Faculty of Engineering

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Mike Clifford

Associate Professor, Faculty of Engineering



Mike Clifford is a member of the Environment, People and Design (ePaD) Research Group.

Research Summary

My research fits within four main themes - appropriate technology, composites processing, dynamical systems, and fluid mixing. I have published over 60 papers in refereed journals and conferences… read more

Selected Publications

Current Research

My research fits within four main themes - appropriate technology, composites processing, dynamical systems, and fluid mixing. I have published over 60 papers in refereed journals and conferences over the last ten years.

Appropriate Technology

Drawing on my links with Tearfund, an international relief and development charity, I have sourced suggestions for engineering projects from Cambodia, India, Uganda, Mongolia, Bolivia, Kenya, Afghanistan, Nepal and many other developing countries. These projects have solved practical problems and have provided sources of income generation for deprived communities across the globe. Students who have worked on these projects have been inspired to investigate the relationship between technology and development, and three have taken up summer placements overseas with Engineers Without Borders to experience the challenges of working with developing communities at first-hand. As a result of these activities, the profile of the University and the UK has been enhanced, and media interest has raised the awareness of the role engineering can play in changing communities for the better.

Composite Materials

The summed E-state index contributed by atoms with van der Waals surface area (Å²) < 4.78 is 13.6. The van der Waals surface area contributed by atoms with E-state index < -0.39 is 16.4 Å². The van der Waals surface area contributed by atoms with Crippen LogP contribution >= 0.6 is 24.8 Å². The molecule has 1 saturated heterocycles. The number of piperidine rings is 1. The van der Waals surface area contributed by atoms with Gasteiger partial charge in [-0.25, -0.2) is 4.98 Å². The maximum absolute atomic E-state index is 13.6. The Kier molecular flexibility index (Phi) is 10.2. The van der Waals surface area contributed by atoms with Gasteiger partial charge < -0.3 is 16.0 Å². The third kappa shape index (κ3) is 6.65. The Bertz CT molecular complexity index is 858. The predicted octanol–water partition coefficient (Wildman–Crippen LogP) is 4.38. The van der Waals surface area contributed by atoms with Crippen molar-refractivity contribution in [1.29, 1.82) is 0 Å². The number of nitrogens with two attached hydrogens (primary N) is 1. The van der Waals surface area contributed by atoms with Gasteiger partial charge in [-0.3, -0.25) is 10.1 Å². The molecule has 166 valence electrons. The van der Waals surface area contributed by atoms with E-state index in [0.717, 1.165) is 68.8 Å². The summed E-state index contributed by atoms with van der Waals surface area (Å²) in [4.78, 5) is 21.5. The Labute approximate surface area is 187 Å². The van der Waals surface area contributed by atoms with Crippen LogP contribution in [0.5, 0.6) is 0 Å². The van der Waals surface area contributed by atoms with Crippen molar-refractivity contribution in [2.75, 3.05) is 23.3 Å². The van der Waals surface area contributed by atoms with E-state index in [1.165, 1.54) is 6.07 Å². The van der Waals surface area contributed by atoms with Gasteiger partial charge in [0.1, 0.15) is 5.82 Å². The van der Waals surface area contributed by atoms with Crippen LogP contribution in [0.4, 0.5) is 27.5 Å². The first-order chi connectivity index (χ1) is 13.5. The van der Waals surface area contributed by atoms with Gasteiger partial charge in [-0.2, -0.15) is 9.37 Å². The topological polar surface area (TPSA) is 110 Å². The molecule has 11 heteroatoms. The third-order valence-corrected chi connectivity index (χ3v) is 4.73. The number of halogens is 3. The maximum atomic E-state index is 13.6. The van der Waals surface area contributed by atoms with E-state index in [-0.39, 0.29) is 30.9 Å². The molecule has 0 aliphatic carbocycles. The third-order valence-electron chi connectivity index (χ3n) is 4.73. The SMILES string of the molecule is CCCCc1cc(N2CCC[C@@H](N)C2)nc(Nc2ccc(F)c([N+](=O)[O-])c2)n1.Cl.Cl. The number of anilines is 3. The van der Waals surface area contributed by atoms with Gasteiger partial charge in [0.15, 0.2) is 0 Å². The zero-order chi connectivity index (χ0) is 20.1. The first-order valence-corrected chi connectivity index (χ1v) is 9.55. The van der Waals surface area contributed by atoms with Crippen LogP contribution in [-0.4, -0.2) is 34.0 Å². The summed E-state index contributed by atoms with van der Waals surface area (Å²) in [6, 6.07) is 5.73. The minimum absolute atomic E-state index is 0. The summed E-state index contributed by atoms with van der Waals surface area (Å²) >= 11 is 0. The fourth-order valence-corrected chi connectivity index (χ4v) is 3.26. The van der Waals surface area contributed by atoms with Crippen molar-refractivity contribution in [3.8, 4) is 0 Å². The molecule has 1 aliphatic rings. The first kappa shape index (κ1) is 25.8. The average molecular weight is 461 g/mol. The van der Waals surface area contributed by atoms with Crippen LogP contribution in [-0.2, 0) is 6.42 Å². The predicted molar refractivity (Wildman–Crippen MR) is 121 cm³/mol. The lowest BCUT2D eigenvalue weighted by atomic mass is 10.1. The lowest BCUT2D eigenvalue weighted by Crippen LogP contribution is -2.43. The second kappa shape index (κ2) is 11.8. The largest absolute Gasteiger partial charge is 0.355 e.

My main interest in composite materials lies in deformation of preimpregnated material (thermosetting and thermoplastic) during forming components. Mathematical models of in-plane shear and void migration have been developed together with forming trials and material characterisation studies in the EPSRC project Design and Optimisation of Textile Composites. Two themes flowing from this work - rheological behaviour of textile composites, and optimising textile composite components - are currently being developed and have resulted in a successful DTi research funding application together with colleagues at Manchester University and Herriot Watt University. I'm also working on nanocomposites and investigating natural fibre composites, making items of furniture from cardboard, straw and recycled carpet.

Dynamical Systems

Analysing nonlinear dynamical systems, especially parametrically forced structures was the subject of my Ph.D. and continues to be one of my research interests. A recent successful EPSRC grant application together with colleagues at Manchester University facilitated the study of nonlinear vibrations of laminated structures using novel numerical algorithms. Work on pendulum type dynamical systems is continuing with colleagues at Aberdeen and UCL. I am also developing interests in Biomechanical modelling, in particular studying the dynamics of shaken baby syndrome and the dynamics of bungee jumping.

Fluid Dynamics

Mixing in laminar chaotic flows is an area of industrially relevant fluid mechanics that I have studied since 1997. Numerical models of chaotic laminar flow have been analysed, and the rate that chemical reaction occur in lamellar systems (thin structures formed by the exponential stretching and global folding associated with chaotic dynamics) has been predicted and compared with results from higher dimensional simulations. An experimental rig that mixes chaotically has been designed

Past Research

Pollution transport studies, car exhaust emissions and building ventilation.

Future Research

Appropriate Technology, Dynamics, Composites, Mixing

Faculty of Engineering

The University of Nottingham
University Park
Nottingham, NG7 2RD

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